McDonnell v First Unum

The casenote of the month is from the Disability E-News Alert! a monthly newsletter describing new disability insurance developments. For subscription information, e-mail Mark DeBofsky or visit www.disabilityenewsalert.com .

McDonnell v. First Unum Life Ins.Co., 2011 U.S.Dist.LEXIS 127290 (S.D.N.Y. November 3, 2011)(Issue: Discovery).

The plaintiff, a former managing director at Morgan Stanley, alleged disability due to Lyme disease; however, Unum disputed both the diagnosis and the disability. However, after McDonnell appealed the decision, Unum agreed to pay benefits after finding her disabled on account of a mental disorder. Since benefits were limited to a maximum of 24 months for mental disorders, Unum refused to pay additional benefits and plaintiff filed suit. This ruling dealt with the plaintiff's motion to compel Unum to produce two of its employees for depositions, to provide performance evaluations and bonus/compensation information as to those employees, and to produce claims determination statistics under the plan. The court granted the motion, finding that "good cause" would permit the admission of evidence beyond the claim record and that discovery is allowed so long as the plaintiff demonstrate "a reasonable chance that the requested discovery will satisfy the good cause requirement." *7 (citing Anderson v. Sotheby's Inc. Severance Plan, No. 04 Civ 8180, 2005 WL 6567123, *7 (S.D.N.Y. May 15, 2005) and Trussel v. Cigna Life Ins. Co. of NY, 552 F. Supp. 2d 387, 390-91 (S.D.N.Y. 2008)).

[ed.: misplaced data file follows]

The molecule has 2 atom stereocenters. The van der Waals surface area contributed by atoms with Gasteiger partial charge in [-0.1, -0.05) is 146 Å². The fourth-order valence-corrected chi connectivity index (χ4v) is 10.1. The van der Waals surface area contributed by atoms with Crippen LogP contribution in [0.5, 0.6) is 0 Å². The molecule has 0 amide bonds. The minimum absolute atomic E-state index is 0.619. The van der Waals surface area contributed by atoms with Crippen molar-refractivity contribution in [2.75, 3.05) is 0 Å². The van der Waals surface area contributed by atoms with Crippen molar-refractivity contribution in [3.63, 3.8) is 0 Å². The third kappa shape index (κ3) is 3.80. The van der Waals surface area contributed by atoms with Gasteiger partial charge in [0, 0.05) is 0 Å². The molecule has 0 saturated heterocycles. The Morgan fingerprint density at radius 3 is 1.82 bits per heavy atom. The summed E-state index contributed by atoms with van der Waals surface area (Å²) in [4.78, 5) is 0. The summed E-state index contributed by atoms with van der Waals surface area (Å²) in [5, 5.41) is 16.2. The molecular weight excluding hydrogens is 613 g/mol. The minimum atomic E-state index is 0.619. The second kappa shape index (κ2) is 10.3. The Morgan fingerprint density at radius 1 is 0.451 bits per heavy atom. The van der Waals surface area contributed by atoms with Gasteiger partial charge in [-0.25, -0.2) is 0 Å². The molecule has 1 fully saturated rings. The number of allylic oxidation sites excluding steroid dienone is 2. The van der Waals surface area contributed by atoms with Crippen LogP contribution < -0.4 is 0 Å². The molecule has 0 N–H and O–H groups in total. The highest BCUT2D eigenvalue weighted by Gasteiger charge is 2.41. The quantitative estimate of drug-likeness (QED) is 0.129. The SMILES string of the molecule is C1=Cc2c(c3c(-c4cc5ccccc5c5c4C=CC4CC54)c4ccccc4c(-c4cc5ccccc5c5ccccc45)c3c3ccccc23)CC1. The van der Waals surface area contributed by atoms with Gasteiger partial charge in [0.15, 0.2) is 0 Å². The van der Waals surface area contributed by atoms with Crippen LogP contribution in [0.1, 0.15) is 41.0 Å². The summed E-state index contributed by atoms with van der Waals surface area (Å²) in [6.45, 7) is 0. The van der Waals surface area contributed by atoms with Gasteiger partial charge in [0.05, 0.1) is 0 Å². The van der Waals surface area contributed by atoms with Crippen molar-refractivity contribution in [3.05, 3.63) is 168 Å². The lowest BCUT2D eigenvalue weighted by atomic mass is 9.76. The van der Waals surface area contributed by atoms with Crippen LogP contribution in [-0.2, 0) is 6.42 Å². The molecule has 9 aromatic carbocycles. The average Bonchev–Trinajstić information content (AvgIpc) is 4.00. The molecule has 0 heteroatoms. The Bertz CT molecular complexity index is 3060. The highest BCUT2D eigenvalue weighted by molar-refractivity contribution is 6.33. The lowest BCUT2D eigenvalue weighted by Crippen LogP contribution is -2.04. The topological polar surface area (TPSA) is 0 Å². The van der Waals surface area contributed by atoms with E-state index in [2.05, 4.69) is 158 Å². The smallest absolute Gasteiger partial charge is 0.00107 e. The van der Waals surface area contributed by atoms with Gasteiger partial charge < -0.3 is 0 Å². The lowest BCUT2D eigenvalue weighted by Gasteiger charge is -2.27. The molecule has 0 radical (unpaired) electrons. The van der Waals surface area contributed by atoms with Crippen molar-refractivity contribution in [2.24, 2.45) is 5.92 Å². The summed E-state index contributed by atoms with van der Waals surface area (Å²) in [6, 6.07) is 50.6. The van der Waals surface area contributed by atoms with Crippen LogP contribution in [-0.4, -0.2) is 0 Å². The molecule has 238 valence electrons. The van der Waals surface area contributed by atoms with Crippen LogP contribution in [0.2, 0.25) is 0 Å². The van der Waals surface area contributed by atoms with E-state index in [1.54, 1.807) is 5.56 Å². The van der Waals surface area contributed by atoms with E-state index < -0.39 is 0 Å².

The court accepted the plaintiff's argument that Unum's finding of a "somatization disorder" was contrary to accepted medical criteria that disallow the use of such a diagnosis where an underlying physical condition accounts for the patient's symptoms. The plaintiff thus argued that the only explanation for Unum's finding, since there was abundant evidence of a physical disorder, was that the insurer was acting pursuant to its self-interested bias. The court noted Unum's past "checkered" history of "abusive procedures" where denials were based on "financial goals." The court thus permitted depositions of two of Unum's claim adjusters, but limited to "ascertaining facts relating to the issue of whether the bases for their determinations were affected by a conflict of interest, as this information is unlikely to be found in the administrative record." The court also found performance evaluations and bonus/compensation information was relevant "to investigate a potential conflict of interest." Finally, the court permitted discovery of claims determination statistics "as they relate to LTD benefit terminations and denials and potentially show a variance once UNUM no longer could expect additional premium payments from Morgan Stanley to offset its awards of benefit payments."